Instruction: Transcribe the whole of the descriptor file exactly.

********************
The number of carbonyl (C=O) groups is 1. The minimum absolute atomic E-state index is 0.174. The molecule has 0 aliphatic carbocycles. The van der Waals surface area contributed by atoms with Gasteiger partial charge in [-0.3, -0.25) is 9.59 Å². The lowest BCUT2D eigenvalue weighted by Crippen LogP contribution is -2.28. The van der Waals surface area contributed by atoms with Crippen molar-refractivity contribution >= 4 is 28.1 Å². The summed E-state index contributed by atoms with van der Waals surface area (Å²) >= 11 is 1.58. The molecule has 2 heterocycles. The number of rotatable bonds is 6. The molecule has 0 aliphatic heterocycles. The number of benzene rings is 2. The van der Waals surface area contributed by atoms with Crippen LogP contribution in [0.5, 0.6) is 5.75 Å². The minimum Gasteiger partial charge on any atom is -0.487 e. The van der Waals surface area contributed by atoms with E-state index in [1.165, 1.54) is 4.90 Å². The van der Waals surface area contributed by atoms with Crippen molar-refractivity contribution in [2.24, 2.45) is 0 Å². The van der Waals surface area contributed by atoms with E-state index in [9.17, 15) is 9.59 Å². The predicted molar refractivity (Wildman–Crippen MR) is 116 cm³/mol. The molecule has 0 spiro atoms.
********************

The number of carbonyl (C=O) groups is 1. The minimum absolute atomic E-state index is 0.174. The molecule has 0 aliphatic carbocycles. The van der Waals surface area contributed by atoms with Gasteiger partial charge in [-0.3, -0.25) is 9.59 Å². The lowest BCUT2D eigenvalue weighted by Crippen LogP contribution is -2.28. The van der Waals surface area contributed by atoms with Crippen molar-refractivity contribution >= 4 is 28.1 Å². The summed E-state index contributed by atoms with van der Waals surface area (Å²) >= 11 is 1.58. The molecule has 2 heterocycles. The number of rotatable bonds is 6. The molecule has 0 aliphatic heterocycles. The number of benzene rings is 2. The van der Waals surface area contributed by atoms with Crippen LogP contribution in [0.5, 0.6) is 5.75 Å². The minimum Gasteiger partial charge on any atom is -0.487 e. The van der Waals surface area contributed by atoms with E-state index in [1.165, 1.54) is 4.90 Å². The van der Waals surface area contributed by atoms with Crippen molar-refractivity contribution in [2.24, 2.45) is 0 Å². The van der Waals surface area contributed by atoms with E-state index in [9.17, 15) is 9.59 Å². The predicted molar refractivity (Wildman–Crippen MR) is 116 cm³/mol. The molecule has 0 spiro atoms.